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Interpretation for the 21st Century: Fifteen Guiding Principles for Interpreting Nature and Culture Paperback – Jun 2002

5.0 out of 5 stars 1 customer review

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Product Details

  • Paperback: 206 pages
  • Publisher: Sagamore Publishing Inc; 2 edition (June 2002)
  • Language: English
  • ISBN-10: 1571675221
  • ISBN-13: 978-1571675224
  • Product Dimensions: 1.3 x 15.2 x 23.5 cm
  • Shipping Weight: 381 g
  • Average Customer Review: 5.0 out of 5 stars 1 customer review
  • Amazon Bestsellers Rank: #751,630 in Books (See Top 100 in Books)
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Format: Paperback
Larry Beck's and Ted Cable's "Interpretation for the 21st Century, Fifteen Guiding Principles for Interpreting Nature and Culture" is one of the best resources I have found for tour guides, museum professionals, educators, and anyone who builds programming around historical, cultural and natural sites or institutions.
It introduces the classics of interpretation (Tilden, Mills, etc.) and then covers everything from the bigger picture to the details of specific practices.
As a program manager in a museum, I find lots of food for thought, training material, and program development guidance in this book. It also captures the excitement, joy, and passion that Interpretation can embody in its best forms. This book is both inspiring and helpful every time I use it.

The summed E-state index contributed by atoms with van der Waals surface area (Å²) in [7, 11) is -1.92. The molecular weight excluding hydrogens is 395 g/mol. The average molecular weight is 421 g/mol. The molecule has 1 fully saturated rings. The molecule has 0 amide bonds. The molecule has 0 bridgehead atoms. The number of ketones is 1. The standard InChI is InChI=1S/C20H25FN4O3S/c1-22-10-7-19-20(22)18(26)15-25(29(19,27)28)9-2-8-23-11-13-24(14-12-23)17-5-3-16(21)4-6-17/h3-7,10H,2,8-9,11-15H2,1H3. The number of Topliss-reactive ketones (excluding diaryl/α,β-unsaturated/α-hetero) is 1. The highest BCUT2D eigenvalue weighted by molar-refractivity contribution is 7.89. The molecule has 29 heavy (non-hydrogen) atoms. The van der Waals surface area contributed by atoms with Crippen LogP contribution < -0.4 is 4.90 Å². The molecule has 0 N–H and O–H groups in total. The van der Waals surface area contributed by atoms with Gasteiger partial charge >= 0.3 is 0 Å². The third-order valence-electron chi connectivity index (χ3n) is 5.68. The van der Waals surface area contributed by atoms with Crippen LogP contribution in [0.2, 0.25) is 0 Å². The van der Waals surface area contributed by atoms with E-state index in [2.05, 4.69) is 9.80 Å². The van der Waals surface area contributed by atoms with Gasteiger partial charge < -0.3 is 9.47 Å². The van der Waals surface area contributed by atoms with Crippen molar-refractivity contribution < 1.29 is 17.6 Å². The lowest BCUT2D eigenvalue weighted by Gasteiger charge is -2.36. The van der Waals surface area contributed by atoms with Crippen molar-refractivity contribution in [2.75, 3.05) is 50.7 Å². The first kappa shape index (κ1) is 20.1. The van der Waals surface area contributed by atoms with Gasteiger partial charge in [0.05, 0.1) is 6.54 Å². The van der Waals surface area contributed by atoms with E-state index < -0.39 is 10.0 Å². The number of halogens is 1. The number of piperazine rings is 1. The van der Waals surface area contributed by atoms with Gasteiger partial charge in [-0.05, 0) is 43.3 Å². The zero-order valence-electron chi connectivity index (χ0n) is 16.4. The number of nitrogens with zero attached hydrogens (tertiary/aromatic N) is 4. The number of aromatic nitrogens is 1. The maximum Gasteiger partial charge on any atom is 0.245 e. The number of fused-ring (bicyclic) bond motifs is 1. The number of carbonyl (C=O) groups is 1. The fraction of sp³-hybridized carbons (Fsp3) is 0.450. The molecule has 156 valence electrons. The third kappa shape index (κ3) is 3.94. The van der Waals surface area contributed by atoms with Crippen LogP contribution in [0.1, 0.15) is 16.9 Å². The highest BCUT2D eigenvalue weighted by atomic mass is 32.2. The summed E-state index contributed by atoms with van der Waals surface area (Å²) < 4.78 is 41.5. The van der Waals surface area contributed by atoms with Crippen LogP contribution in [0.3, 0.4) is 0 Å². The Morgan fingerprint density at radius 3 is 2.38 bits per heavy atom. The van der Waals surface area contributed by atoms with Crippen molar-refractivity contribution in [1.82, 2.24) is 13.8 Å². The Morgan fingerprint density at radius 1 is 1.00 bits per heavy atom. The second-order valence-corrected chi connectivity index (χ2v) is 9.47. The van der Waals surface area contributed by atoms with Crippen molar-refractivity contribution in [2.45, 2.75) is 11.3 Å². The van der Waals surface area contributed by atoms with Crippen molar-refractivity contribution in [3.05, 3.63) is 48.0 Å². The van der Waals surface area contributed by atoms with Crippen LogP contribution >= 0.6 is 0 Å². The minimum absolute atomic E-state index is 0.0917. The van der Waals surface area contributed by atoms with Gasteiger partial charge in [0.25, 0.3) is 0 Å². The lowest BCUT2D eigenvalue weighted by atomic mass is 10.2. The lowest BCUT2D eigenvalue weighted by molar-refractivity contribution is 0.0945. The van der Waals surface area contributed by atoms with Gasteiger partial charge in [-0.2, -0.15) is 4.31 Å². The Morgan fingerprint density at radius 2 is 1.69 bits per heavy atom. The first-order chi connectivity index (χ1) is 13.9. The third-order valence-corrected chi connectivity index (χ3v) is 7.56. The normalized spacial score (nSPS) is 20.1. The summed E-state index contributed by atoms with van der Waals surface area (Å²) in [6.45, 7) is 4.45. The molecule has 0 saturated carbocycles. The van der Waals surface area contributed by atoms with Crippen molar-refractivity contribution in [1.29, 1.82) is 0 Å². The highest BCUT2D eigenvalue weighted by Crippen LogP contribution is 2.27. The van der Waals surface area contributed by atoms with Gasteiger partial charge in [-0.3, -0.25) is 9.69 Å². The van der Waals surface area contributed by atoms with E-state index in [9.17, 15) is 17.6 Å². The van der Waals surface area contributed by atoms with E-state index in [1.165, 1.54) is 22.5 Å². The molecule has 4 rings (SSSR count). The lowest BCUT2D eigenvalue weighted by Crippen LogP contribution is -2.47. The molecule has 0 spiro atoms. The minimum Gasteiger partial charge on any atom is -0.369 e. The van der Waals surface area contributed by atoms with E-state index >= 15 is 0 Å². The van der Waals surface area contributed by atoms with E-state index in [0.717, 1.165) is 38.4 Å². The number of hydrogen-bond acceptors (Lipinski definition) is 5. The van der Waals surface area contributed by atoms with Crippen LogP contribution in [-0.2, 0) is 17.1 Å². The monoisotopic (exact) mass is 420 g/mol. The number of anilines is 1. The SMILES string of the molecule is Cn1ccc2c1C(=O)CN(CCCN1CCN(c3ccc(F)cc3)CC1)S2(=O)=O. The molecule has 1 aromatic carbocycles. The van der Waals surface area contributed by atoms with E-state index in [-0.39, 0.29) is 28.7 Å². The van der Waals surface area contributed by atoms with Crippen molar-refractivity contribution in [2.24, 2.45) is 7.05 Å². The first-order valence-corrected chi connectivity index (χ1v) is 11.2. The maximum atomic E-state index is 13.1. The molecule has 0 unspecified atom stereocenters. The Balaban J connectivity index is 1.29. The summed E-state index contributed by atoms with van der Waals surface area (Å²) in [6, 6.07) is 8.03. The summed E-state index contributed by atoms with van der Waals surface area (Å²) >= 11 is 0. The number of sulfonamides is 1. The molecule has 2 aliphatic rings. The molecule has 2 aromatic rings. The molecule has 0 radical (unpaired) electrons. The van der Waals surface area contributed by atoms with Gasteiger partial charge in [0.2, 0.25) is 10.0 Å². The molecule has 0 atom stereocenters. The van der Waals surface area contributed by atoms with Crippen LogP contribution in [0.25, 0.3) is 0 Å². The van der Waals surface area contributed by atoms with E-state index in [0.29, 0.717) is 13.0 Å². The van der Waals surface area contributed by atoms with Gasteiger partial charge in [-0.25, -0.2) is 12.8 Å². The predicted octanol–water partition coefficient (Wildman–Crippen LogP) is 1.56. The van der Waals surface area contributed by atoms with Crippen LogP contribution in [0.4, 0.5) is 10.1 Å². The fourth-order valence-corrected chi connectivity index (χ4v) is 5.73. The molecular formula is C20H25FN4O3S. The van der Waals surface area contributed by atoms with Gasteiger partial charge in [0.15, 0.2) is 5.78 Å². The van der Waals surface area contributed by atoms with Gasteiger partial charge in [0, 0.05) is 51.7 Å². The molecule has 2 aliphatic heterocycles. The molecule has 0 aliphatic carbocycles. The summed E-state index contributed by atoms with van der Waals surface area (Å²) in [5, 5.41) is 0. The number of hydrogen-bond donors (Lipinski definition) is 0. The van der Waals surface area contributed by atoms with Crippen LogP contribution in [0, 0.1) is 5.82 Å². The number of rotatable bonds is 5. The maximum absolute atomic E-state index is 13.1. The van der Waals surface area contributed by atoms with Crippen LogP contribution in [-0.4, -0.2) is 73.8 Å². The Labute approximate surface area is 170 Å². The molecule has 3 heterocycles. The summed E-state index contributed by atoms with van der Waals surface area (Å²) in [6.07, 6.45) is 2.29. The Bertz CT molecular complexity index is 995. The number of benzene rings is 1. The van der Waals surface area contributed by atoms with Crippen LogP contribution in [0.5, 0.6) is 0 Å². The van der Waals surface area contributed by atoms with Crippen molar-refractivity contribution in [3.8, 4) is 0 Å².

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Amazon.com: 3.3 out of 5 stars 11 reviews
37 of 39 people found the following review helpful
5.0 out of 5 stars Interpretation for the 21st Century July 17 2000
By Amazon Customer - Published on Amazon.com
Format: Paperback
Larry Beck's and Ted Cable's "Interpretation for the 21st Century, Fifteen Guiding Principles for Interpreting Nature and Culture" is one of the best resources I have found for tour guides, museum professionals, educators, and anyone who builds programming around historical, cultural and natural sites or institutions.
It introduces the classics of interpretation (Tilden, Mills, etc.) and then covers everything from the bigger picture to the details of specific practices.
As a program manager in a museum, I find lots of food for thought, training material, and program development guidance in this book. It also captures the excitement, joy, and passion that Interpretation can embody in its best forms. This book is both inspiring and helpful every time I use it.
29 of 30 people found the following review helpful
3.0 out of 5 stars Thorough, but "textbooky" June 3 2007
By A. Ford - Published on Amazon.com
Format: Paperback